Toronto Cab Drivers Sue Uber For Interference With Their Super Profitable Business Model
from the that's-how-it-works,-of-course dept
I was last in Toronto a few years back, pre-Uber, and I remember clearly having a long conversation with the cabbie who drove me from the airport to my hotel, about just how ridiculously corrupt the taxicab business is in Toronto. He was telling me how supply was artificially limited, and even things like being allowed to pick up passengers at the airport required under-the-table kickbacks to certain officials. The driver was pissed off about the whole thing. I’m reminded of that now, as the news comes out that some cabbies in Toronto are suing Uber itself, claiming illegal competition. This is interesting on a few levels. While we know that many cabbies are upset about the competition from Uber drivers, in most cases the direct attacks on Uber have come from the cities and politicians, rather than directly from the cabbies. Yes, there have been riots by cabbies in France, and protests other places, but actual lawsuits have mostly been limited. There are a few exception, such as when Chicago cabbies sued Uber with some nonsensical claims about false advertising.
Here the claims seem equally questionable:
Law firm Sutts, Strosberg LLP, which is representing the taxi drivers, said in a statement on Thursday that the named plaintiff, cab driver Dominik Konjevic, alleges that “Uber X and Uber XL have created an enormous marketplace for illegal transportation in Toronto”.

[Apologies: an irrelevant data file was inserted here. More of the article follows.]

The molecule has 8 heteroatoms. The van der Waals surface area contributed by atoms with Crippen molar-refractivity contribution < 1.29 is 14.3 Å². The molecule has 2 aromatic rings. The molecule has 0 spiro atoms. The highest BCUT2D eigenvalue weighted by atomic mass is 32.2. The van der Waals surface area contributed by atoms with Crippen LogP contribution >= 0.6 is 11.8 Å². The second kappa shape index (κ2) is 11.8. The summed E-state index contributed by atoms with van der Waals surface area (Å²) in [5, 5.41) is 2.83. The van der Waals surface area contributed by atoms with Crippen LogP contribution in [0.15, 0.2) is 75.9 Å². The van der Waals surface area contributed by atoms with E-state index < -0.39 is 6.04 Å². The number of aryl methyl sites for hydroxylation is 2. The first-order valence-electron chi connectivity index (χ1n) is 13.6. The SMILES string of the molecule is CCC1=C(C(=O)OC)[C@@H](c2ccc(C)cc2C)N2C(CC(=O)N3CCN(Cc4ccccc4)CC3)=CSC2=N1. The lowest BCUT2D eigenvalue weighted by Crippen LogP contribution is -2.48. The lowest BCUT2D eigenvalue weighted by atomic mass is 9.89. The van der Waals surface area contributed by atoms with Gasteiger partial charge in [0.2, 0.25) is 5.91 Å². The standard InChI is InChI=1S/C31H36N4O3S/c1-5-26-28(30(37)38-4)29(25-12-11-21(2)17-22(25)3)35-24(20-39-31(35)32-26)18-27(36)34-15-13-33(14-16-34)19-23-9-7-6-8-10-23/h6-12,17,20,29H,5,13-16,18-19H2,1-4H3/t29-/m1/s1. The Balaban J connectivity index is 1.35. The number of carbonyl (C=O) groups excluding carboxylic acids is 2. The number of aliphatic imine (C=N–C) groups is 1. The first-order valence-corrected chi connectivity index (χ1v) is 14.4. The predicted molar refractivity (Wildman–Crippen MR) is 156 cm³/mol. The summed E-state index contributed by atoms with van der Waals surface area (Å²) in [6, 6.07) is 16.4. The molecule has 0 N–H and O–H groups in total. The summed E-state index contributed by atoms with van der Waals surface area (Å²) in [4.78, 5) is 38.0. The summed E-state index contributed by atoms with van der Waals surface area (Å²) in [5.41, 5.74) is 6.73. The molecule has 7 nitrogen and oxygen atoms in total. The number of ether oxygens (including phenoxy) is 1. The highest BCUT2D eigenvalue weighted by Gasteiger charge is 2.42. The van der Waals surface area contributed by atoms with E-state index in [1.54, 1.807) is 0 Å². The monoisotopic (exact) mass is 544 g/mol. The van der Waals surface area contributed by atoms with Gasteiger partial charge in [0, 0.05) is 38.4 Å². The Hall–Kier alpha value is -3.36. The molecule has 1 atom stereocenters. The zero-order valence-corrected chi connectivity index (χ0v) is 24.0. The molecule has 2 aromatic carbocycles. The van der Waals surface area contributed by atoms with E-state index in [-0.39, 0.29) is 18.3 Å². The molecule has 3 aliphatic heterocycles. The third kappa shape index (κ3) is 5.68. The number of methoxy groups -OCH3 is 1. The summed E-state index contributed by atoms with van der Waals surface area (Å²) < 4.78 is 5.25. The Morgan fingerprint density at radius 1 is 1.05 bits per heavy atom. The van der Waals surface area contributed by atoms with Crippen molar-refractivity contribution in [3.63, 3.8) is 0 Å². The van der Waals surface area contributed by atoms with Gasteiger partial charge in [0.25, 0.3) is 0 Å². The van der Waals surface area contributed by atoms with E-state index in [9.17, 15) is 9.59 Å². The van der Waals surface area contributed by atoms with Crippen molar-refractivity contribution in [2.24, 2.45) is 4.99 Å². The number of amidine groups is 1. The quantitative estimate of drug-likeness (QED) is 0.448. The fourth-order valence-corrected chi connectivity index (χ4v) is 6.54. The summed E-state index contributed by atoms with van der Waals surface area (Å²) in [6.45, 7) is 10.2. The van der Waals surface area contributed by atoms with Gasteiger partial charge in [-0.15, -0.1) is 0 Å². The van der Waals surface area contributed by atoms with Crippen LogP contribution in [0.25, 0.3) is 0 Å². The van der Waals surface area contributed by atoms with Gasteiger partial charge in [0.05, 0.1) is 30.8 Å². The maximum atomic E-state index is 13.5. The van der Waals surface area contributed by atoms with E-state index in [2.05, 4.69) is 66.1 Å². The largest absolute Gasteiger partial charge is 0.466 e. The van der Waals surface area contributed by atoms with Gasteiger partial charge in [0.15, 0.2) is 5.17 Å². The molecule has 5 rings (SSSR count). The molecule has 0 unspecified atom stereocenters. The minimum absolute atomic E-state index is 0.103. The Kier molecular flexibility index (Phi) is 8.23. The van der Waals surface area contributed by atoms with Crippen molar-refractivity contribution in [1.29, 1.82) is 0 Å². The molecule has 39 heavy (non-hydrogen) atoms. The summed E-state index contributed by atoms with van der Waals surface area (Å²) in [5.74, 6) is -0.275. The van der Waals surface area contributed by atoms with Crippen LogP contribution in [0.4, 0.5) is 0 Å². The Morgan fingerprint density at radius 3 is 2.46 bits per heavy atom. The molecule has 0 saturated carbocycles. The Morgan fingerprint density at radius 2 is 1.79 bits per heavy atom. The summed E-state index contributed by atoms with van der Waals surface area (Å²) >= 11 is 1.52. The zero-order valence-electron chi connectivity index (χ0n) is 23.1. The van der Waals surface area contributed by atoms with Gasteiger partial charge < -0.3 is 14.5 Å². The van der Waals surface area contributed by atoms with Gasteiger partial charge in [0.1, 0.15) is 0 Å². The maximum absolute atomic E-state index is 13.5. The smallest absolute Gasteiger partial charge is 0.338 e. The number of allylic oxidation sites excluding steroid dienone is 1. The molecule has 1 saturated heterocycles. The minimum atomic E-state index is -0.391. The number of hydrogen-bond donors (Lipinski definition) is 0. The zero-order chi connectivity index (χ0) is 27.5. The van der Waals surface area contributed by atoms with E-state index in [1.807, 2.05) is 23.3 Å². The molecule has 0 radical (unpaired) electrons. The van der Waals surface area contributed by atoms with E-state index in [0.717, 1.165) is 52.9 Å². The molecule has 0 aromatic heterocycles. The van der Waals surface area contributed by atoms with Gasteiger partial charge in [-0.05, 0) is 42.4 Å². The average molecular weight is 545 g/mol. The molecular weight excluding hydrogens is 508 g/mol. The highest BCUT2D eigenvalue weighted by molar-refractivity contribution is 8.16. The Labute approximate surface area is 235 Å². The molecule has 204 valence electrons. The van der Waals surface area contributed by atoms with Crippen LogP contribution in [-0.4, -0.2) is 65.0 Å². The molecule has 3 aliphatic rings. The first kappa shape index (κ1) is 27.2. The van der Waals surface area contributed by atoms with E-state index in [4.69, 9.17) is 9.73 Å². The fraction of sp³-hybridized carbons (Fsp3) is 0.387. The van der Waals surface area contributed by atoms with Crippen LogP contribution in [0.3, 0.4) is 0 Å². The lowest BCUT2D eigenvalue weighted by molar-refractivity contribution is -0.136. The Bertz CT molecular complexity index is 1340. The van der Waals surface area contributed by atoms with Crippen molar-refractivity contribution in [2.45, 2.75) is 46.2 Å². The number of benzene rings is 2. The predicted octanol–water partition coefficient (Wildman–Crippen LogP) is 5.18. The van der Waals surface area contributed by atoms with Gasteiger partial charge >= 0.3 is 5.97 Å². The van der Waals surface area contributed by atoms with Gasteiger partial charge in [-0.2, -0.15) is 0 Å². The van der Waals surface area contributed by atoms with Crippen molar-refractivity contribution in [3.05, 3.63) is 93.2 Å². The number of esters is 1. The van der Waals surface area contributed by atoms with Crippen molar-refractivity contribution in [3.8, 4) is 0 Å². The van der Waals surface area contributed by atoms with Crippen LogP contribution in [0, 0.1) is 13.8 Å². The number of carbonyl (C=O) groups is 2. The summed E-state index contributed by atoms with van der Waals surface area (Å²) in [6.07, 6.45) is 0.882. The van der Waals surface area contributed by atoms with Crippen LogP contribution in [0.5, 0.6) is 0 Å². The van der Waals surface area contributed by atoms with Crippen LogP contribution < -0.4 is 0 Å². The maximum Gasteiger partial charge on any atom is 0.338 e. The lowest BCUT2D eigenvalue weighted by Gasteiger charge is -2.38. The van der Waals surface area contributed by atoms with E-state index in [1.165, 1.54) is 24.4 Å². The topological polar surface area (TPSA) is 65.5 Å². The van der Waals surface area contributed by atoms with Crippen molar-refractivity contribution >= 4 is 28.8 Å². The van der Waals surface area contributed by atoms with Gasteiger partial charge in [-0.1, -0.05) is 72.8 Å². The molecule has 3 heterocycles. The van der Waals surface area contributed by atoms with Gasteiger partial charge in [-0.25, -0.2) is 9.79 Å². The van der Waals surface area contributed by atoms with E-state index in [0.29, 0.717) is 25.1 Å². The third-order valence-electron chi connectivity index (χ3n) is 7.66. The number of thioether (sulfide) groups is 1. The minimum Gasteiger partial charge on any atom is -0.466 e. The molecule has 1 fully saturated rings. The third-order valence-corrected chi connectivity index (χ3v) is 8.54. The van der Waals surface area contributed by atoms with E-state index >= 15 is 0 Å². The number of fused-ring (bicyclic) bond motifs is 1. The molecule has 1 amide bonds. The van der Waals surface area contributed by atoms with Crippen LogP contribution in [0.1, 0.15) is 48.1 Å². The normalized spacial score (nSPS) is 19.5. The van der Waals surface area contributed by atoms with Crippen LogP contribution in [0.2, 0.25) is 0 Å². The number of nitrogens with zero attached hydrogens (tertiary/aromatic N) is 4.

There doesn’t seem to be much of a claim here other than “we don’t like competing.” Or, as we’ve described it in the past, felony interference with a business model. It’s not even clear how the Toronto cabbies have standing here, as you’d think anyone who would have a right to complain would be the passengers, but of course, that’s not going to happen, because most of them actually like services like Uber.
There’s also the fact that an Ontario court just rejected an attempt by Toronto itself to block Uber in the city, saying that the service was legal. The cabbies here are filing this under different “provincial” law though it seems likely to have the same overall outcome.
Yes, I’m sure if you’re a cabbie in a cushy industry where there is tremendous corruption and artificially limited supply it must really suck to have to face real competition from players who are more innovative and provide a better overall service. But that doesn’t mean it’s illegal.